Don Dillon Jr. and Fred Real's son-in-law, Mike Andrade joined Four Winds Growers in 1973. Don Jr. returned from Cal Poly San Luis Obispo after majoring in Landscape Horticulture. Mike completed two tours of duty in the Pacific as US Navy Operations Specialist. Both were mentored by Fred and Don Sr.

A 14-acre parcel behind the Tibbets and Dillon property was purchased by Don Sr. and Mary Ann. Later the parcel was sold to Don Jr. and his wife Donna. They designed and built a passive solar home with harmonious architectural and landscaping styles. Don Jr., Mike and the Four Winds crew prepared the land for more citrus trees.

Donna served the children of Fremont as an Economics teacher and tennis coach at American High School from 1987 until 2002. By the 1980's, Mike and Don Jr. were increasingly taking the reins of the Four Winds operation. Mike became the Propagation and Production Manager. He and Don Jr. both worked in Sales. They became members of the California Association of Nurserymen and Garden Centers (CANGC) and IPPS. In 1983 Barbara passed away and Fred continued in the business until his death in 1993.

Connie (Real) Andrade opened Village Treasures in MSJ in 1997. Active in the MSJ Chamber of Commerce, she has served as its president and promoted local services in the historic community.

Four Winds was running out of room for new plants. Don Sr. sent Debbie Dillon, (second daughter who worked as a Child Nutrition Consultant for the State) to look for property to the north based on Floyd's temperature and location research. An old orange and apricot orchard was found on Sackett Lane above Lake Solano Park near Winters in Solano County.

Mary Helen Dillon Seeger and her husband, John "Cedar" Seeger brought their two children, Toby and Galena from their small homestead in Siskiyou County in 1988.They have built and managed a successful nursery with adaptations for pumping creek water, high winds, and colder winter temperatures. John served as President of the Superior Chapter of the CANGC 1997 and 1998. Don Jr. served from 2000 until 2003 as the Executive Grower Director on the Board of CANGC and Chairman in 2005. Don Jr. coordinated efforts by nurseries and the State to deal with the effects of Sudden Oak Death Virus related to shipping plants into other states.

In 2002, Aaron Dillon, son of Don Jr., came to learn the ropes at Four Winds in Fremont. He developed a new product line of other desirable edibles that could be grown in small yards. To continue sharing knowledge of citrus, Mary Helen and Don Jr. served as President of the California Citrus Nursery Society in different years. Aaron was made President in 2008 and continues to serve on the Board, sharing Floyd's vision to focus on producing "clean stock" for healthy plants. Aaron is completing a Master of Arts degree in Geography, concentrating on Environmental Planning and Resource Management, at San Francisco State University. His thesis focuses on changes to the form and function of Bay Area Nurseries since WWII.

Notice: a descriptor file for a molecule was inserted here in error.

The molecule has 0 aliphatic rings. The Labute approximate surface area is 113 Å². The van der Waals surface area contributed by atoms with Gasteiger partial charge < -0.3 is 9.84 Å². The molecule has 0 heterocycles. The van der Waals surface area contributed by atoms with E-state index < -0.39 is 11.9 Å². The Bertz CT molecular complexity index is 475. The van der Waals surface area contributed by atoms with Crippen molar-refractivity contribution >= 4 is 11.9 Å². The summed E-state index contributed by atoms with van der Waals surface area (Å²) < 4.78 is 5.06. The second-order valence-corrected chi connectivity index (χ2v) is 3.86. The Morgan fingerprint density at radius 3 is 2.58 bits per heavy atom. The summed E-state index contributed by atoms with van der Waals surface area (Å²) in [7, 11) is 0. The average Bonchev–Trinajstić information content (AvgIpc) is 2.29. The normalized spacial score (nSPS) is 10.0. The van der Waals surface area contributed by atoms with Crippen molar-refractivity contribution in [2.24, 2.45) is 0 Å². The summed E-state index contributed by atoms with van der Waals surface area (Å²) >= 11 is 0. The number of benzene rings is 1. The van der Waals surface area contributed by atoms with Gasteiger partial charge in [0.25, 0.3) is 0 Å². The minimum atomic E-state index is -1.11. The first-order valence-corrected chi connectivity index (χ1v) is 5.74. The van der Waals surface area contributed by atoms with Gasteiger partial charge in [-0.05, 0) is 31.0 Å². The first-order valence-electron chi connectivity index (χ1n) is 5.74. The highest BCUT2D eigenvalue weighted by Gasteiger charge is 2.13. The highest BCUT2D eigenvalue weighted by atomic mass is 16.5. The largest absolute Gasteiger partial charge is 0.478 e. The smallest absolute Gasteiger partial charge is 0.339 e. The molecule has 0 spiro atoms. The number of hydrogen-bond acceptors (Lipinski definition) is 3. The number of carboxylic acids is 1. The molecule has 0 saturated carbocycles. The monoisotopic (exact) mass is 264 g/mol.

In 2010, an insect called Asian Citrus Psyllid created a problem for citrus orchardists in Southern California. Four Winds and the Dillons had to adapt again. Don Jr. and Aaron looked for property in an area suitable for citrus propagation under fine mesh screening, in compliance with the new California and federal regulations. Property was found near Watsonville that Aaron will manage. Lexa, his sister, has joined the team following service with the Peace Corps in Guinea, West Africa and studies in Greenhouse Management. Aaron and Lexa became the fourth generation in the "life of FWG" and along with the employees, share the realization of the "California dream of dwarf citrus" and other edible fruits with gardeners.

On Don Sr.'s 90th birthday he invited Mary Ann, Don Jr. Mary Helen and Debbie to lunch at the Niles-Fremont Rotary Club. Don Sr. told Rotarians and guests how proud and honored he was to be among them for 48 years. "The motto 'Service above self' was one I do my life, by" said Don Sr. He made a Paul Harris Fellowship gift for each of them to assist Rotary International Foundation medical teams around the world to eradicate polio.

In the summer 2012, improvements to an existing greenhouse were completed at the Watsonville property. By December 2012, the entire propagation of citrus by Four Winds will be located in Watsonville. The entrance to Four Winds will be moved to Palm Avenue and rented by the City of Fremont, Park and Recreation Department. A small citrus orchard will memorialize Four Winds Growers.

Led by Don Dillon Sr., the Dillons, Seegers, Mike Andrade and employees of Four Winds Growers continue the tradition of growing citrus trees and sharing their beauty with others.

The Museum of Local History is hosting a Memory Lane Reception in honor of the Don Dillon Family. The public is invited. At the reception, Don Dillon, Sr., will share his memories and exhibits featuring the Dillon Family history and Four Winds Growers will be on display.

Memory Lane Reception
Saturday, Nov 10
1 p.m. to 4 p.m.
Museum of Local History
190 Anza Street, Fremont
(510) 623-7907
Free, donations welcome

Home        Protective Services Classifieds   Community Resources   Archived Issues  
About Us   Advertising   Comments   Subscribe   TCV Store   Contact

Tri Cities Voice What's Happening - click to return to home page

Copyright © 2018 Tri-City Voice